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FOMM and FOMODs for Dummies 3: Basic FOMOD Scripting I

Posted by Zumbs on November 8, 2009

FOMM and FOMODs for Dummies

  1. Installing Mods
  2. Making FOMODS
  3. Basic FOMOD Scripting I
  4. Basic FOMOD Scripting II
  5. Working with Forms I
  6. Working with Forms II
  7. Load Order Magicks

In the previous tutorial, we investigated how to make and work with fomod files. This two part tutorial will show how to make a basic install script. This part focus on how to validate the user’s installation of Fallout 3.

The FOMOD format allows some quite sophisticated install scripts, which can be a great help for mod users (and reduce the number of people complaining that they could not get it to work), and can assist in testing your mod under different configurations.

The scripts must be written in the programming language C#, and can draw on functions from the .NET library. C# is very similar to Java (not JavaScript) and somewhat similar to C++. For the scripts discussed in this tutorial, you will not need to know much about C# or .NET, but if you plan on using some of the more advanced features of the FOMOD install scripts, you may want to check out a few basic tutorials on C#.

The install scripts are placed in the scripts.cs file in the fomod folder, and can be opened and edited by pressing the Edit Script or Create Script button in the Package Manager:
package-manager-create-script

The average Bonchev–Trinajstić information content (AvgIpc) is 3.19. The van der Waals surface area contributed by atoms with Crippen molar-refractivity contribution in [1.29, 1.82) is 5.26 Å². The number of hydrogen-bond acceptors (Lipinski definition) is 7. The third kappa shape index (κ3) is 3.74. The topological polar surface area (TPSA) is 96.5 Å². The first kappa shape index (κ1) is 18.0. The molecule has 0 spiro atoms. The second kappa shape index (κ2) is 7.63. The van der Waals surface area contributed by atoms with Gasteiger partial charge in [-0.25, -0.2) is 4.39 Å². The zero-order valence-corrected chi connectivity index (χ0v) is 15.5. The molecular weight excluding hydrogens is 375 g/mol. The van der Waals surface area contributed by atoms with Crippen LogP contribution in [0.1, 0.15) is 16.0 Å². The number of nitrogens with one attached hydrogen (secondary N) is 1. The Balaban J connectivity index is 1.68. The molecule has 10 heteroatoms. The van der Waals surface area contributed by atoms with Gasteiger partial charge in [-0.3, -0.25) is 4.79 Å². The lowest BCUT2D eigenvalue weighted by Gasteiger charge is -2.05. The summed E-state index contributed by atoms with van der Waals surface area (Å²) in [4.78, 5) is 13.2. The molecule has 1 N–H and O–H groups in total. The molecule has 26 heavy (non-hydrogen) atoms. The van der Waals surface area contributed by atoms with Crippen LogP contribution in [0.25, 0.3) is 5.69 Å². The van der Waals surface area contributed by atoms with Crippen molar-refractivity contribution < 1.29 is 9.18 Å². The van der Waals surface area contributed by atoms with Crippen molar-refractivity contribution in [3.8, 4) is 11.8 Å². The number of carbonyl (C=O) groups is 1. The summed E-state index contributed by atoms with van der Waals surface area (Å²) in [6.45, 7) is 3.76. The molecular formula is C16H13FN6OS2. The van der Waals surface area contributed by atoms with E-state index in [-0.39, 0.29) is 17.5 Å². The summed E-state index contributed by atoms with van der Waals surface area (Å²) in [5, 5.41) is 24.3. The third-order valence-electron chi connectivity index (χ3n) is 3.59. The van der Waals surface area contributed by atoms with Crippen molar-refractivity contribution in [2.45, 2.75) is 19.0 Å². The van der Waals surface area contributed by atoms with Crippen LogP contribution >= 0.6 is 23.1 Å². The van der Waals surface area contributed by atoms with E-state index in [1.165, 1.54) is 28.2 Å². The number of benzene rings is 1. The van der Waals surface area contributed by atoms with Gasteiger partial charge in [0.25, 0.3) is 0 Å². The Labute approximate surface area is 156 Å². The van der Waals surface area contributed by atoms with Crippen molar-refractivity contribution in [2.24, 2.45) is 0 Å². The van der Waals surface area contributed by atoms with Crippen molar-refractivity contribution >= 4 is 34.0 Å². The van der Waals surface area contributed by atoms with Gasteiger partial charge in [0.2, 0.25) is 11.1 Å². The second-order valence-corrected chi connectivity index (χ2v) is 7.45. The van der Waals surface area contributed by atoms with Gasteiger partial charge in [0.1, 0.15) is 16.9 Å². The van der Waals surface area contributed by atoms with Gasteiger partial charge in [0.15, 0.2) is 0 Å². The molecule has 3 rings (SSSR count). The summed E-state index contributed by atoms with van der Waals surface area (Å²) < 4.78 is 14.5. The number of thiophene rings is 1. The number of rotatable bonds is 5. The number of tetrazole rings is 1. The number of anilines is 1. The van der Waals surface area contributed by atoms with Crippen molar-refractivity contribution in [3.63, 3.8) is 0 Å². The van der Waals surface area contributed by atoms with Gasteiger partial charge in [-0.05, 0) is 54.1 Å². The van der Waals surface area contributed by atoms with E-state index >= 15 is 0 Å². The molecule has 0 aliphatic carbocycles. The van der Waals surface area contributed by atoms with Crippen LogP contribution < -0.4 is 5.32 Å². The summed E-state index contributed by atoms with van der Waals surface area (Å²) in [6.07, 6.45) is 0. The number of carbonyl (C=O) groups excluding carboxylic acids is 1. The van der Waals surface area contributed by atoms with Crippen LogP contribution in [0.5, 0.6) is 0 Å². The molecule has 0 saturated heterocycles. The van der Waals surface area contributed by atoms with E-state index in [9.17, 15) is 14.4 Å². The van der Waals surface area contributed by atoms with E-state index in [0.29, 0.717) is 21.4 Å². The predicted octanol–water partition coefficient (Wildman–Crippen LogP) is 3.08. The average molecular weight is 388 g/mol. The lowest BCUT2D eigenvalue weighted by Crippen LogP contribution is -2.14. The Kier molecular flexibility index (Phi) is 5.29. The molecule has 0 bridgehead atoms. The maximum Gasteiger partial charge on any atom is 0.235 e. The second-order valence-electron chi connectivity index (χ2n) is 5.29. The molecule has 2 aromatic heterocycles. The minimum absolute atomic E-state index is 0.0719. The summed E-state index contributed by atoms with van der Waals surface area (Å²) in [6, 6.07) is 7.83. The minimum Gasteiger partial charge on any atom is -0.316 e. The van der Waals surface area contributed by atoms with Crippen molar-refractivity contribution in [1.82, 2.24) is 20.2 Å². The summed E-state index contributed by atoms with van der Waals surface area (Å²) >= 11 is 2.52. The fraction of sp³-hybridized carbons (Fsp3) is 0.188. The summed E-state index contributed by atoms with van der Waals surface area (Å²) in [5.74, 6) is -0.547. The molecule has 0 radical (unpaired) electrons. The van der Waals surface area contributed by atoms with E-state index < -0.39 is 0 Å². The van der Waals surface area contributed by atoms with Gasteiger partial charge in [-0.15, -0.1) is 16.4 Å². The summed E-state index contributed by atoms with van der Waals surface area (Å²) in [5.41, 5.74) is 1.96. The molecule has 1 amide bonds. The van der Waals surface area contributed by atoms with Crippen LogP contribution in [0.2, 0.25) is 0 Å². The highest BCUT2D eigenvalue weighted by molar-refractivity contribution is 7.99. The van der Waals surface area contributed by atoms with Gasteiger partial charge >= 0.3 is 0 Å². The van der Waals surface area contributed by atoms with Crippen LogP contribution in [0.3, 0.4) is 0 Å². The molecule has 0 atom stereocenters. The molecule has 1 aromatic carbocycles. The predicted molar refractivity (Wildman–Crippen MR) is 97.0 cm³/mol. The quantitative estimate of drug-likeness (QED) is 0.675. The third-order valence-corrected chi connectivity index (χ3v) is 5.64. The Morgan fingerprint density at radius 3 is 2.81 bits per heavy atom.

This opens the Script Editor:
script-editor

Aside from the code window, note how the toolbar allow you to save the file and check the syntax. Be sure to check the syntax regularly! If an error is found, the line number and an error message will be shown. Also note that even if the syntax is correct, the script may not do what you intended it to do, so be sure to test your code regularly!

When the user presses the Activate button in the Package Manager, the OnActivate function is run. When this function is done, it returns a value (true or false) to FOMM to indicate if the install were successful or not. Please note that files installed by an unsuccessful install are not automatically removed by the Package Manager.

Checking FOSE version

Your mod may use functionality introduced in a certain FOSE version. In this case, it would be a good idea to check if FOSE is present and have the correct version. If the following script is added to the first line of the OnActivate function, it detects if FOSE is installed with the correct version (1.1b9). If this is the case, installation can proceed, and if not, the installation is stopped and the user is prompted to get the latest version.

Version requiredFose = new Version(0, 1, 1, 9);
if (GetFoseVersion() < requiredFose)
{
    MessageBox("This mod requires FOSE v " + requiredFose + " or higher. You have " + GetFoseVersion() 
        + ". Please update from http://silverlock.org");
    return false;
}

Checking patch version

In some cases your mod works best with a certain version of the game. For instance, in unpatched version of Fallout 3, uninstalling a mod that added a perk to the player would cause a crash on load. This can be done like this:

Version requiredGameVersion = new Version(1, 6);
if (GetFalloutVersion() < requiredGameVersion)
{
    MessageBox("You are using an unpatched version of the game that cause a"
        + " crash on load after uninstalling this mod, unless you remove the perk first. Please patch your game.", "Error");